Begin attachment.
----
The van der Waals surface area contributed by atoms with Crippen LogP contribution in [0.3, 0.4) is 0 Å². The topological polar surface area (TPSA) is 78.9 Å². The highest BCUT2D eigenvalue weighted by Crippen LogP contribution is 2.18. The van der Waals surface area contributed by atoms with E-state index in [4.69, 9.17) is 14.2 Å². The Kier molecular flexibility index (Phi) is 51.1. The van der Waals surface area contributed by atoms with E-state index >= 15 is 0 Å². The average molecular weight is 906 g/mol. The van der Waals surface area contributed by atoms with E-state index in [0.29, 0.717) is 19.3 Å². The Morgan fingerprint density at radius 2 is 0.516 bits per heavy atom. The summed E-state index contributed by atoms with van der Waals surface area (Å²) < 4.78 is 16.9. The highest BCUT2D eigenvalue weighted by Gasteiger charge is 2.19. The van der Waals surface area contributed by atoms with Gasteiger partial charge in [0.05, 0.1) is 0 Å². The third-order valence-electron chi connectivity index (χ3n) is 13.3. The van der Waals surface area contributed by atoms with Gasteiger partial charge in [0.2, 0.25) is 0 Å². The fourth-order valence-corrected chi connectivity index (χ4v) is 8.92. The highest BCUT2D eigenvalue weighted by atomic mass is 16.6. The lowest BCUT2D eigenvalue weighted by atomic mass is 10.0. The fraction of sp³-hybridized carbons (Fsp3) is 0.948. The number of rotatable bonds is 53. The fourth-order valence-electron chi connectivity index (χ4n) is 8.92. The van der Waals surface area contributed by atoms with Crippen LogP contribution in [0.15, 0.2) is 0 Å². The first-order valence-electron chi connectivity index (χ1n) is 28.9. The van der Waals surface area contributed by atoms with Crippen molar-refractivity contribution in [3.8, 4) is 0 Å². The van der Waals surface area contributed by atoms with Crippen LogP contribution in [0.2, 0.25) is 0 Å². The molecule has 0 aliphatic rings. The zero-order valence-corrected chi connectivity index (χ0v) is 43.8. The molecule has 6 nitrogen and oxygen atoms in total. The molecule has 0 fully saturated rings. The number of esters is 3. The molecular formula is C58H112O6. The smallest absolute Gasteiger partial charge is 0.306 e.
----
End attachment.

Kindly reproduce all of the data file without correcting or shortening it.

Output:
The van der Waals surface area contributed by atoms with Crippen LogP contribution in [0.3, 0.4) is 0 Å². The topological polar surface area (TPSA) is 78.9 Å². The highest BCUT2D eigenvalue weighted by Crippen LogP contribution is 2.18. The van der Waals surface area contributed by atoms with E-state index in [4.69, 9.17) is 14.2 Å². The Kier molecular flexibility index (Phi) is 51.1. The van der Waals surface area contributed by atoms with E-state index >= 15 is 0 Å². The average molecular weight is 906 g/mol. The van der Waals surface area contributed by atoms with E-state index in [0.29, 0.717) is 19.3 Å². The Morgan fingerprint density at radius 2 is 0.516 bits per heavy atom. The summed E-state index contributed by atoms with van der Waals surface area (Å²) < 4.78 is 16.9. The highest BCUT2D eigenvalue weighted by Gasteiger charge is 2.19. The van der Waals surface area contributed by atoms with Gasteiger partial charge in [0.05, 0.1) is 0 Å². The third-order valence-electron chi connectivity index (χ3n) is 13.3. The van der Waals surface area contributed by atoms with Gasteiger partial charge in [0.2, 0.25) is 0 Å². The fourth-order valence-corrected chi connectivity index (χ4v) is 8.92. The highest BCUT2D eigenvalue weighted by atomic mass is 16.6. The lowest BCUT2D eigenvalue weighted by atomic mass is 10.0. The fraction of sp³-hybridized carbons (Fsp3) is 0.948. The number of rotatable bonds is 53. The fourth-order valence-electron chi connectivity index (χ4n) is 8.92. The van der Waals surface area contributed by atoms with Crippen LogP contribution in [0.15, 0.2) is 0 Å². The first-order valence-electron chi connectivity index (χ1n) is 28.9. The van der Waals surface area contributed by atoms with Crippen molar-refractivity contribution in [3.8, 4) is 0 Å². The van der Waals surface area contributed by atoms with Crippen LogP contribution in [0.2, 0.25) is 0 Å². The molecule has 0 aliphatic rings. The zero-order valence-corrected chi connectivity index (χ0v) is 43.8. The molecule has 6 nitrogen and oxygen atoms in total. The molecule has 0 fully saturated rings. The number of esters is 3. The molecular formula is C58H112O6. The smallest absolute Gasteiger partial charge is 0.306 e.